Citing Park Sang-hak, who leads an organization of North Korean defectors, the Sankei Shimbun said that Adrian Hong Chang, leader of the group that led infiltrated the North Korean embassy in Spain in February, told Park that he had sounded Kim out on leading a government-in-exile. Kim refused, saying he wished to “live quietly.”
According to the report, Hong Chang said Kim Jong-nam’s son Han-sol now lives in the outskirts of Washington D.C.
In around 2008, Hong Chang, then an activist dedicated to North Korean human rights, along with two people, including Park, met with Hwang Jang-yop, the highest-ranking North Korean defector to date, and asked him to be the president of a government-in-exile, but Hwang flatly refused, the Sankei said.
Six years later, Hong Chang met with Kim Jong-nam and made the same request, but Kim said: “(I) don’t do such things,” according to the report.
Kim was murdered at Kuala Lumpur International Airport in February 2017.
In March 2017, Han-sol appeared in a Youtube video, saying he and his family were safe. A group that called itself “Cheollima Civil Defense” claimed that they had moved Kim’s family to a safe place.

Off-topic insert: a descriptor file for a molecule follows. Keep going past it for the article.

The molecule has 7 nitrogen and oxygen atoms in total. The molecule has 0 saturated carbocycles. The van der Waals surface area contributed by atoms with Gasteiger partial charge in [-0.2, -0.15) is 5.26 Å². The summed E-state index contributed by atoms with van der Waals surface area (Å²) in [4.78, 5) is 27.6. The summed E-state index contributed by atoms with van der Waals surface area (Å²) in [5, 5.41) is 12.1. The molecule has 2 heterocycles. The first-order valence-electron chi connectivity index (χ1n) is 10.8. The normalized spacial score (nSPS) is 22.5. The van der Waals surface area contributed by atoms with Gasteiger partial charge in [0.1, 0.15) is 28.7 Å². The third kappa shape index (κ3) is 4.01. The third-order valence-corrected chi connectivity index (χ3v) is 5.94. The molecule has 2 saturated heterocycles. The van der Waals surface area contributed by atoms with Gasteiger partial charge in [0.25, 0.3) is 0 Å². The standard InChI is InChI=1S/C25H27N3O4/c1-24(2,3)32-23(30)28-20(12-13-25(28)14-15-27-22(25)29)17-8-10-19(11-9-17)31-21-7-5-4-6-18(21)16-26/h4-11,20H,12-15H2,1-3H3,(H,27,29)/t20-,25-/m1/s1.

In a lecture Hong Chang gave in the US in June last year at the US government’s invitation, he said he brought Kim Han-sol, his mother and sister to the US via Singapore and the Netherlands, and that he was with them throughout the entire trip, according to Sankei.
Hong Chang also claimed that Kim Han-sol was living in “the closest state from Washington D.C.,” the newspaper said, adding that Kim mainly speaks in English as his Korean is not fluent, and that there is hearsay that he goes to a US college under FBI protection.
Hong Chang, who co-founded Liberty in North Korea (LiNK), a nonprofit organization that helps North Koreans escape their homeland, was deported from China in 2006 after being detained with North Korean defectors.
He was named by Spain’s High Court in March as the ringleader of 10 people who broke into the North Korean embassy in Madrid on Feb. 22, and tied up the staff before taking off with computers and mobile phones.
By Kim So-hyun (email@example.com)